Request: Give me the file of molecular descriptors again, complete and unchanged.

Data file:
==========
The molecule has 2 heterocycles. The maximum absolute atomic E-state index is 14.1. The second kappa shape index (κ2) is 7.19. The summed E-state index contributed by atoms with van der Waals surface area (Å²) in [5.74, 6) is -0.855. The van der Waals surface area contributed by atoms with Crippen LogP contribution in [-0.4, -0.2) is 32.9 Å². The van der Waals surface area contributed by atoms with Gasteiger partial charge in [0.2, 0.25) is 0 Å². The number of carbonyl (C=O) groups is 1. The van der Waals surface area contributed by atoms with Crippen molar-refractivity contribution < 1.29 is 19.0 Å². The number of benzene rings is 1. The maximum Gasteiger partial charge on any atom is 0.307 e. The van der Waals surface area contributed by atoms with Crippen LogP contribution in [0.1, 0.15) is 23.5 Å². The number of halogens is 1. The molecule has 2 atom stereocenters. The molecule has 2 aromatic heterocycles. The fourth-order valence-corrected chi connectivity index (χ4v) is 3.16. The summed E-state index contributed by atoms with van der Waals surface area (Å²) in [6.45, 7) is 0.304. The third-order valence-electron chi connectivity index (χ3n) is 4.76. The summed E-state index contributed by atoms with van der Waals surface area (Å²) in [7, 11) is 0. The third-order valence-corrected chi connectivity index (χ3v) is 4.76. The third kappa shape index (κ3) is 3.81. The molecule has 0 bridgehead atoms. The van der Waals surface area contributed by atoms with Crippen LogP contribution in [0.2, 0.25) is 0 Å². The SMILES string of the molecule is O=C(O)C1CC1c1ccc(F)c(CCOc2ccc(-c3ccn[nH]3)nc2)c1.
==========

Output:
The molecule has 2 heterocycles. The maximum absolute atomic E-state index is 14.1. The second kappa shape index (κ2) is 7.19. The summed E-state index contributed by atoms with van der Waals surface area (Å²) in [5.74, 6) is -0.855. The van der Waals surface area contributed by atoms with Crippen LogP contribution in [-0.4, -0.2) is 32.9 Å². The van der Waals surface area contributed by atoms with Gasteiger partial charge in [0.2, 0.25) is 0 Å². The number of carbonyl (C=O) groups is 1. The van der Waals surface area contributed by atoms with Crippen molar-refractivity contribution < 1.29 is 19.0 Å². The number of benzene rings is 1. The maximum Gasteiger partial charge on any atom is 0.307 e. The van der Waals surface area contributed by atoms with Crippen LogP contribution in [0.1, 0.15) is 23.5 Å². The number of halogens is 1. The molecule has 2 atom stereocenters. The molecule has 2 aromatic heterocycles. The fourth-order valence-corrected chi connectivity index (χ4v) is 3.16. The summed E-state index contributed by atoms with van der Waals surface area (Å²) in [6.45, 7) is 0.304. The third-order valence-electron chi connectivity index (χ3n) is 4.76. The summed E-state index contributed by atoms with van der Waals surface area (Å²) in [7, 11) is 0. The third-order valence-corrected chi connectivity index (χ3v) is 4.76. The third kappa shape index (κ3) is 3.81. The molecule has 0 bridgehead atoms. The van der Waals surface area contributed by atoms with Crippen LogP contribution in [0.2, 0.25) is 0 Å². The SMILES string of the molecule is O=C(O)C1CC1c1ccc(F)c(CCOc2ccc(-c3ccn[nH]3)nc2)c1.